The Values That Heal

| 7/27/2012 2:54:01 PM

Farming, like no other occupation, requires us to examine and apply our inner values as a daily part of our work. Perhaps this is why I feel so at home when working with the soil and the farm animals. In the choices I make, I either cast my fate with nature or with technology. By aligning with nature, I choose to live by the values that nurture me. 

This is very important to me. I have lived much of my life feeling disconnected from our culture and its values, and that’s a lonesome place to be. I see young people advised to follow lucrative careers rather than their hearts. I see many people increase their consumption because they are convinced by corporations that material goods will bring them happiness. I see these corporations and farmers treat the land and animals as commodities with hopes for bigger profits. And I see leaders in agriculture tell us that large-scale farming and chemicals are essential if we are to “feed the world.” 

As a young adult I learned that my “disconnect” problem didn’t rest fully on my shoulders. I had the benefit of spending two years in the Peace Corps in West Africa and found contentment in a culture where the welfare of the community was given priority. Once an individual had enough to eat, it was obvious that having “more” gained nothing. The community’s inherent value was to share what they received. I felt at home and connected there.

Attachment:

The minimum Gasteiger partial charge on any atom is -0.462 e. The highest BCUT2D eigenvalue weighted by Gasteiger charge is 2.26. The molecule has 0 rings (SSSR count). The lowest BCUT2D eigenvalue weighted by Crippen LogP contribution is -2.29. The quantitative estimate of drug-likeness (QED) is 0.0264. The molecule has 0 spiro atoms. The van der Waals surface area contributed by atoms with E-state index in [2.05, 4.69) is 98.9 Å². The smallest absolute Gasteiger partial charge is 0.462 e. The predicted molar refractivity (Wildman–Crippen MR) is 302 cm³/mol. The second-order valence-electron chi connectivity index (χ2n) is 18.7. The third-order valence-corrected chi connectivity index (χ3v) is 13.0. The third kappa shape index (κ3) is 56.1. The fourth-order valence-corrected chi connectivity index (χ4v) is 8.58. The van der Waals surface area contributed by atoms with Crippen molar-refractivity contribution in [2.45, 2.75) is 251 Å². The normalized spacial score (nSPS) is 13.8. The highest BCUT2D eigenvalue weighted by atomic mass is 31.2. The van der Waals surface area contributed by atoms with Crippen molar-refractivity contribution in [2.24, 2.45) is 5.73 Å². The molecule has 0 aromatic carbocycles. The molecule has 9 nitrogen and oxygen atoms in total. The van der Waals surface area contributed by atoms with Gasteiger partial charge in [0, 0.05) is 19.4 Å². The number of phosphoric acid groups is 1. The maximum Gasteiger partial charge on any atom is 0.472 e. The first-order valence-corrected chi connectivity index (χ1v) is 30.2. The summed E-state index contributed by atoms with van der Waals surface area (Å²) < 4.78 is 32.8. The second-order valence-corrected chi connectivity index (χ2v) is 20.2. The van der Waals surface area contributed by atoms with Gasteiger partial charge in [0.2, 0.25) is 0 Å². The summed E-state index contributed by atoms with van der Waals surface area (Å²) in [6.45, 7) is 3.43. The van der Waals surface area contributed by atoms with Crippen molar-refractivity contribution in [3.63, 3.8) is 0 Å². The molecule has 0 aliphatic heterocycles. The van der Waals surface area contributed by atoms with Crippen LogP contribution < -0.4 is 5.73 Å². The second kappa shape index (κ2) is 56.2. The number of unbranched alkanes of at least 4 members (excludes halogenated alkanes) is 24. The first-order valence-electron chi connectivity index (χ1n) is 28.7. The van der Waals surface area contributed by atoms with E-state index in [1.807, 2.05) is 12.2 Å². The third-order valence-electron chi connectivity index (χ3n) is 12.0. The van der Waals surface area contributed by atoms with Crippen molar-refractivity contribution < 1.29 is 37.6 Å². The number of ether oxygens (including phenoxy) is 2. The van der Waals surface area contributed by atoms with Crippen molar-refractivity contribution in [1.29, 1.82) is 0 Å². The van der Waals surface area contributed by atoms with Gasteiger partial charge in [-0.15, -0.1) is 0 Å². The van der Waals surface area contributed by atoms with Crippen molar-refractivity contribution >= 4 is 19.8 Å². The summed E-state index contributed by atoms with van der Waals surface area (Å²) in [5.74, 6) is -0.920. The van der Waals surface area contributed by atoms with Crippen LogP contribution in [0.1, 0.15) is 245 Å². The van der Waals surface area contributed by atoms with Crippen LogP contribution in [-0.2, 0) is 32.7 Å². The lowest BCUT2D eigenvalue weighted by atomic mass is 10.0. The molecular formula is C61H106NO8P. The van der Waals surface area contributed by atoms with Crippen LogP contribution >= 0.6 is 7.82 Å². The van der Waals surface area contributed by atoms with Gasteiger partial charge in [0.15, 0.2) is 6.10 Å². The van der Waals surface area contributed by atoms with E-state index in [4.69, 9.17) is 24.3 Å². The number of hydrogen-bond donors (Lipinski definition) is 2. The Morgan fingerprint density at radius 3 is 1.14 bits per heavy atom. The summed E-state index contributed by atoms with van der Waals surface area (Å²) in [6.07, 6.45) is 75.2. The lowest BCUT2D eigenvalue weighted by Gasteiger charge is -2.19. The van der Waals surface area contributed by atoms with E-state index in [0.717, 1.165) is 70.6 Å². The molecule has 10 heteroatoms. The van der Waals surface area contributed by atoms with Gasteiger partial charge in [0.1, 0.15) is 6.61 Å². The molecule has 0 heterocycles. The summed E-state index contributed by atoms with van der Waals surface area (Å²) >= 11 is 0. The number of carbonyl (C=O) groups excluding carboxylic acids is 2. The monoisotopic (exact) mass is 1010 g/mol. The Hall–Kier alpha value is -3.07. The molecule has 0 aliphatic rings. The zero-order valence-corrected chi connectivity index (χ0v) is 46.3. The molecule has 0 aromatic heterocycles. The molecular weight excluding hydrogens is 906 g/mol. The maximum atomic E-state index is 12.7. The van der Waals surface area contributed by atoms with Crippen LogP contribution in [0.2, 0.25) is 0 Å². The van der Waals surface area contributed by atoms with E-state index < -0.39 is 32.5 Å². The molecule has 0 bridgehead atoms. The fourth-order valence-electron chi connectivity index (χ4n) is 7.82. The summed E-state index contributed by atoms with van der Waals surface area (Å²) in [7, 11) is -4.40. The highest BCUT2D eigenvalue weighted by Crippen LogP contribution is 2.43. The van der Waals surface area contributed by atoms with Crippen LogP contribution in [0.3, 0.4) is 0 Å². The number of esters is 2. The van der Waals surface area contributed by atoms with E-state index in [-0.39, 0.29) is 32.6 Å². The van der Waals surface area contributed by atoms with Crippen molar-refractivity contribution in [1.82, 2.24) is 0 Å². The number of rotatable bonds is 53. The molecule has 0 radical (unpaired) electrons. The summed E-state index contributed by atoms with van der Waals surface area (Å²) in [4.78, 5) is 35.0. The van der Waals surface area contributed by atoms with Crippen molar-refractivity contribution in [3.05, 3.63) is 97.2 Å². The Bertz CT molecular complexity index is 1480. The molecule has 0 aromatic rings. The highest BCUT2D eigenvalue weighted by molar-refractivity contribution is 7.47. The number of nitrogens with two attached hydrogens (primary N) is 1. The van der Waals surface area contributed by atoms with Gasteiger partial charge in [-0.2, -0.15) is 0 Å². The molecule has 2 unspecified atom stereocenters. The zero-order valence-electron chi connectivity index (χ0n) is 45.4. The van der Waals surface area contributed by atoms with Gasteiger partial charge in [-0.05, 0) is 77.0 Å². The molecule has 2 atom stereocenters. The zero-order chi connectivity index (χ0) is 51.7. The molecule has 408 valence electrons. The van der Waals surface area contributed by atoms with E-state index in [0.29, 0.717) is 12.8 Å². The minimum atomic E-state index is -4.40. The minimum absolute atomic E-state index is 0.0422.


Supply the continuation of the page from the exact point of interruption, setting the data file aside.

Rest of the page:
This memory was recently refreshed when I worked with Native People in the southwest United States and in Alaska. Their ability to share extends not only to community, but to “seven generations to come.” Preserving resources for future generations is part of the consideration when hunting prey, gathering food or using water.  

What is lacking in our culture that allows people to consume without thinking of consequences to others or to the planet? How have we come to treat the land, other species and each other so poorly? I think about these things as I look at the large fields of GMO corn and soybeans that surround our farm. I believe I’m beginning to understand. 

Both religion and government give us rules to live by. Perhaps it’s because rules are “external” to whom we are as individuals that they don’t improve our actions as a society? I read Paul Woodruff’s book, Reverence, a few years ago and it certainly got me thinking about these things. Things like how to make some sense of what we’re seeing around us now. 

Mary Lou Shaw
8/5/2012 5:14:47 PM

Thank you. As you phrased it, "putting emotions into words" feels risky, and I so appreciate your support. Mary Lou

8/2/2012 12:36:34 AM

A wonderful article. Thank you.

Suzanne Reaves
7/30/2012 7:31:55 PM

That was incredibly beautiful... You're a great writer; thanks for putting emotions into words!

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